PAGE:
Written by Vilita Cruz
As a former collegiate rower, I may be biased, but I find rowing to be an amazing staple for your fitness program. The rower is probably one of the most underutilized machines at the gym. Most gyms have the Concept 2 rower or a water rower – the feel is slightly different, but both achieve results. And for you nature lovers, rowing is a great outdoor activity on the river and can be a social one should you choose to row in a pair, four, or eight boat.
Most folks are under the impression that the rower is all upper body, but that is false! The rower works your abs with every stroke and works both lower and upper body. Most of us have difficulty making time to exercise, but since you are using your entire body on the rower, you are burning more calories in less time than on the treadmill. In addition to strengthening your heart and lungs on a cardiovascular level, rowing provides resistance training, helping define muscles in your upper back, gluteus, arms, legs and abs.
If you are a rowing novice, I realize the screen display can be a bit daunting. Let me be your decoder ring for the basics.
The button you will play with most is ‘change units,’ found at the bottom left under the screen. In addition to seeing time and calories per hour burned like most gym machines, the rower allows you to measure your intensity in watts, calculate your stroke rate, and even provide you with an average stroke rate per 500m, as well as your actual stroke rate in real time.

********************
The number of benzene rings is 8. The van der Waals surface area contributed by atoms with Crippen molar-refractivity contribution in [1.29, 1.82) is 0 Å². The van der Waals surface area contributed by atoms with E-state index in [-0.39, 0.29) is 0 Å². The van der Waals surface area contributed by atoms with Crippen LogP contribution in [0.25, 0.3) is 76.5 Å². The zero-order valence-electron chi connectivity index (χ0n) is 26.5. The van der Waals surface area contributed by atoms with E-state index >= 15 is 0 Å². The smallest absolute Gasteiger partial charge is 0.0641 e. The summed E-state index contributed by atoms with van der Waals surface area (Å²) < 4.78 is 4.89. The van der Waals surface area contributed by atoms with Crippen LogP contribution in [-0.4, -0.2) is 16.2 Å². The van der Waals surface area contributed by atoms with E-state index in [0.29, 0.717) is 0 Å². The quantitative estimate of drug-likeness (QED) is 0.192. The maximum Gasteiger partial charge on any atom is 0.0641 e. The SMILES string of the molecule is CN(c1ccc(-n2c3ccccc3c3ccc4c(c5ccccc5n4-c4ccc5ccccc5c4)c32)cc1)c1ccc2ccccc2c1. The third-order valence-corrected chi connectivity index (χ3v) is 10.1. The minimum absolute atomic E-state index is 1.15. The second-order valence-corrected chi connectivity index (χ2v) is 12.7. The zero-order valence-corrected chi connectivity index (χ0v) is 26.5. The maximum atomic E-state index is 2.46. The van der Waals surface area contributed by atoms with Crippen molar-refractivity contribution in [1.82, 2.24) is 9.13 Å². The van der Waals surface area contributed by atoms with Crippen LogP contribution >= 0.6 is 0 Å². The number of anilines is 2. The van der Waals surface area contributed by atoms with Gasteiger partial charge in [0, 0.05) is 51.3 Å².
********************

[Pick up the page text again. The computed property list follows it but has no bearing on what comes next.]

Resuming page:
My recommendation to newbies would be to hit the top right hand button ‘just row’ and stick to this screen setting so you can get comfortable and orient yourself with the numbers and units in terms of how they translate in terms of your workout. A good place to start is to row at 60% of your effort for 5-10 minutes, or complete a series of 3x 200 meter rows at 60% of your effort with a 1 minute break in between.
As in anything, technique is vital! Foot pedals should be adjusted so the foot straps are over your instep (shoelace area). Maintain a nice tall posture. The order of your drive should start with pushing off with legs, then abs and arms, and then reversing the order: arms, abs, legs, to return to the front of the rower, aka “the catch.” I recommend keeping a tempo of 1:2, meaning 1 count of a powerful explosion driving back and 2 counts forward to the catch. Good form on the rower includes looking straight ahead, keeping an erect spine, shoulders packed down, and knees shoulder distance apart.
Below are examples of ‘TO DO’ and most common ‘NOT TO DO.’ If you find yourself guilty of improper form, it doesn’t mean you have to give up on rowing. A fitness professional can guide you by addressing any imbalances in your body and/or correcting your technique.
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